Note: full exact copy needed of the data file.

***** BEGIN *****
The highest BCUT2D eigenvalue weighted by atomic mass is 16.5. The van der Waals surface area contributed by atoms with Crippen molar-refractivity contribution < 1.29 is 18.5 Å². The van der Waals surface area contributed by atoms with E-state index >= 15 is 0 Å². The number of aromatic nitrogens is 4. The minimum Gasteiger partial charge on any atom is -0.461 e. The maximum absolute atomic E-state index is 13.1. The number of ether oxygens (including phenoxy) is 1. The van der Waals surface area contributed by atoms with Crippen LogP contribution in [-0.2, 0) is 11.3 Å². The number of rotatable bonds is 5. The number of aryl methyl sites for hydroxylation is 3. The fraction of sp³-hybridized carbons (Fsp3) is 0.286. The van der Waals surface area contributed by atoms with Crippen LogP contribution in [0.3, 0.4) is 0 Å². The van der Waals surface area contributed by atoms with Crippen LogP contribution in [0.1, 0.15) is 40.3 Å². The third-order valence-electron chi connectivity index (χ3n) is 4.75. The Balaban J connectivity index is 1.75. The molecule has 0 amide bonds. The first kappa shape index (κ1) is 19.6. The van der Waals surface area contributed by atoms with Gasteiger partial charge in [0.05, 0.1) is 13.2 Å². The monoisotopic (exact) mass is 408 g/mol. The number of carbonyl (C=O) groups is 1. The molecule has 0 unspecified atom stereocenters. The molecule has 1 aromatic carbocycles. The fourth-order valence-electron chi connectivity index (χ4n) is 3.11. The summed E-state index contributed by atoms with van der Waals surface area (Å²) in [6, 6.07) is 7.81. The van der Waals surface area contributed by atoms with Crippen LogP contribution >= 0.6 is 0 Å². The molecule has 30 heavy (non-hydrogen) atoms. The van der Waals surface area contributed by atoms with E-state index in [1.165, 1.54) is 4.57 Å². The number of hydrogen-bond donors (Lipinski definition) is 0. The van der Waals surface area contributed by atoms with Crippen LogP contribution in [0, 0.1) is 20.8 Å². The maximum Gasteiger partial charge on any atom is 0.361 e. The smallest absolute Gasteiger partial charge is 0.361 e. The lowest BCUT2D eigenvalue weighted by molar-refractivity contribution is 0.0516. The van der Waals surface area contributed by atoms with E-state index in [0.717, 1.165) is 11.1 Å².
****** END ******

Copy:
The highest BCUT2D eigenvalue weighted by atomic mass is 16.5. The van der Waals surface area contributed by atoms with Crippen molar-refractivity contribution < 1.29 is 18.5 Å². The van der Waals surface area contributed by atoms with E-state index >= 15 is 0 Å². The number of aromatic nitrogens is 4. The minimum Gasteiger partial charge on any atom is -0.461 e. The maximum absolute atomic E-state index is 13.1. The number of ether oxygens (including phenoxy) is 1. The van der Waals surface area contributed by atoms with Crippen LogP contribution in [-0.2, 0) is 11.3 Å². The number of rotatable bonds is 5. The number of aryl methyl sites for hydroxylation is 3. The fraction of sp³-hybridized carbons (Fsp3) is 0.286. The van der Waals surface area contributed by atoms with Crippen LogP contribution in [0.3, 0.4) is 0 Å². The van der Waals surface area contributed by atoms with Crippen LogP contribution in [0.1, 0.15) is 40.3 Å². The third-order valence-electron chi connectivity index (χ3n) is 4.75. The Balaban J connectivity index is 1.75. The molecule has 0 amide bonds. The first kappa shape index (κ1) is 19.6. The van der Waals surface area contributed by atoms with Gasteiger partial charge in [0.05, 0.1) is 13.2 Å². The monoisotopic (exact) mass is 408 g/mol. The number of carbonyl (C=O) groups is 1. The molecule has 0 unspecified atom stereocenters. The molecule has 1 aromatic carbocycles. The fourth-order valence-electron chi connectivity index (χ4n) is 3.11. The summed E-state index contributed by atoms with van der Waals surface area (Å²) in [6, 6.07) is 7.81. The van der Waals surface area contributed by atoms with Crippen LogP contribution >= 0.6 is 0 Å². The molecule has 30 heavy (non-hydrogen) atoms. The van der Waals surface area contributed by atoms with E-state index in [1.165, 1.54) is 4.57 Å². The number of hydrogen-bond donors (Lipinski definition) is 0. The van der Waals surface area contributed by atoms with Crippen LogP contribution in [0, 0.1) is 20.8 Å². The maximum Gasteiger partial charge on any atom is 0.361 e. The smallest absolute Gasteiger partial charge is 0.361 e. The lowest BCUT2D eigenvalue weighted by molar-refractivity contribution is 0.0516. The van der Waals surface area contributed by atoms with E-state index in [0.717, 1.165) is 11.1 Å².